My sixth week with Nautilus started with a virtual meeting. This week, I learnt about how Nautilus intends to use Jupyter Notebook to interact with high schoolers. Jupyter Notebook is a collaborative space for Nautilus-generated activities, student work, and Nautilus’s feedback. Jupyter Notebook is particularly effective for collaboration and learning related to programming, since users are able to run code within the platform. The platform facilitates the implementation of feedback systems and peer learning strategies. I’ve found that one of the joys of the classroom is the opportunity to learn from your peers, as peers are often able to communicate concepts in ways with which traditional teachers are unfamiliar. Introducing peer learning at a young age fosters a healthy mindset of teamwork and collaboration.
In continuation from last week’s forage into gamification, I sought to identify applications of gamification to learning. Gamification could be implemented from both a lower-level and higher-level perspective. From a higher-level perspective, learning platforms could have rules, goals, and rewards that motivate students. For instance, one could conceive of an incentive structure that prioritises collaboration over competition by having students receive a communal reward for completing a prescribed amount of tasks as a group. From a lower-level perspective, knowing that the majority of students learn best using a concrete active approach, games could introduce concepts in the form of concrete active examples. In fact, Nautilus has already implemented games (ex. Tic Tac Toe) into NemoBot so that students are introduced to STEM concepts through fun and intuitive means.
I think a common fallacy that deters learning is the student notion that perception of a subject entails its reality. For example, if students’ previous encounters with a subject left them with a bad taste, they may attribute their distaste to a lack of passion for the subject itself rather than an instance of uninspiring teaching. Gamification instills learning with a sense of fun and play, allowing students to enjoy a subject even if they don’t have the often cited yet elusive passion for the subject.
My seventh week with Nautilus started with a virtual meeting. Moving more concretely, I explored technologies that could work in agreement with my aforementioned research as well as educational equity.
Chatbots are “conversational agents that allow the user access to information and services through natural language dialogue, including text and voice”. They may enhance individualised learning by using AI principles to accommodate different learning curves – facilitated by the chatbot’s capacity to collect and utilise data. They limit synchronous learning by facilitating knowledge acquisition without the need for human intervention. By providing instantly accessible information, chatbots eliminate the dead time elapsed in a traditional asynchronous Q & A system. Using a conversational tone and natural language dialogue, they impart a human element to an otherwise faceless experience. Hobert and Berens’s long-term field study on university students revealed a positive correlation between the programmed inclusion of chatbot “small talk” and student receptiveness to a chatbot-based learning system. In other words, humanising technology may strengthen long-term human-computer relationships.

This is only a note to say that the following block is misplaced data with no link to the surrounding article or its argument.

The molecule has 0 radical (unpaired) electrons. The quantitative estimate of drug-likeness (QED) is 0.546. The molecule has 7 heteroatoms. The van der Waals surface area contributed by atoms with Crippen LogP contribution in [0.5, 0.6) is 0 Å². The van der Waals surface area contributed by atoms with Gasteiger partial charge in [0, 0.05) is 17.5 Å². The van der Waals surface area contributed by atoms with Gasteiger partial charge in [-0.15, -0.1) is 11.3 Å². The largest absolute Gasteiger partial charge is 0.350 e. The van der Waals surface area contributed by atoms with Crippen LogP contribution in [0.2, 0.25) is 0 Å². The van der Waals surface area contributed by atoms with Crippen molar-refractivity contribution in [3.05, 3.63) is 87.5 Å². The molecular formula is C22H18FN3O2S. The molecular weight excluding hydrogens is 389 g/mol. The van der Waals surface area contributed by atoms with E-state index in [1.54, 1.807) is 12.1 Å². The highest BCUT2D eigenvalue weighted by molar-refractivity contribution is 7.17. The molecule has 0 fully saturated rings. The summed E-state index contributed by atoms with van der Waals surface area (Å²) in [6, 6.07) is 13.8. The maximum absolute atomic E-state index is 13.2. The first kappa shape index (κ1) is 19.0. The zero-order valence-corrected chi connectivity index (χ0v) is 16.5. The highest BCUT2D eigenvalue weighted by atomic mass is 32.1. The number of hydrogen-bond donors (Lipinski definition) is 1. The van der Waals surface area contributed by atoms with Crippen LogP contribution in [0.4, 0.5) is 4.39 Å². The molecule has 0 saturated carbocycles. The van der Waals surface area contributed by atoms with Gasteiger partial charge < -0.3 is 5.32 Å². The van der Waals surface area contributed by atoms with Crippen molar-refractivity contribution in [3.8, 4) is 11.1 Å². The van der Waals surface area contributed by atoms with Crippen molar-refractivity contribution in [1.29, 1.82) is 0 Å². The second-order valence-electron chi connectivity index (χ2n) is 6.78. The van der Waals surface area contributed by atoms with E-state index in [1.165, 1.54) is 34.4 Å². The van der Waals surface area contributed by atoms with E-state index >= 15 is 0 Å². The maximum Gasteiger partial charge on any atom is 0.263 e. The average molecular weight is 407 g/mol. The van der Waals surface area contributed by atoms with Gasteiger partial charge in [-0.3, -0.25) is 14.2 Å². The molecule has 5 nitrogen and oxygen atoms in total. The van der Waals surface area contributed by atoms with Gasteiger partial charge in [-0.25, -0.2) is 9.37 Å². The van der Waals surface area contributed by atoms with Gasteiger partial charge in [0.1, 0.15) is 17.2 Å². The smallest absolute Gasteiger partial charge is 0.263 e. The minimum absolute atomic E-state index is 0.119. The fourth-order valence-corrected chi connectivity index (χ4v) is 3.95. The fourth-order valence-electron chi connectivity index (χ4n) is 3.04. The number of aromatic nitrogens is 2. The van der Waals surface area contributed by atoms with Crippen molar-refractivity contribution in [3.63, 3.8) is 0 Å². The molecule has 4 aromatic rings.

Personal response systems are instructional tools that enable students to almost instantaneously transmit responses to the teacher via signals. They facilitate student engagement by circumventing the waiting time associated with traditional response solicitation and retrieval. In doing so, personal response systems provide students and teachers alike with immediate feedback on individual and class performance, motivating dynamic teacher-driven adjustments to in-class content and decision making and student-driven adjustments to review material and personal learning methods.
Nemo Bot is a multifaceted software platform developed by Nautilus that utilises AI technology to improve peer learning, STEM literacy, and educational equity. The platform enables chatbot functions, personal response systems, access to an open hub of educational applications, and data collection. Nemo Bot has the ability to serve the roles of both chatbot and personal response system.
Teachers traditionally reward academic performance over improvement. However, educational disparities are not simply an outcome of ability nor talent but also of socio-economic backgrounds and other uncontrollable circumstances. According to the Economic Policy Institute, a student’s social class is perhaps “the single most significant predictor… [of] educational success”. The Organisation for Economic Co-operation and Development similarly associates socio-economic background with academic performance, indicating the risk to educational equity of accelerating student progress based on favourable past academic achievement. The OECD recommends “monitoring information on attendance, performance and involvement” to promptly identify and concretely address educational disparities.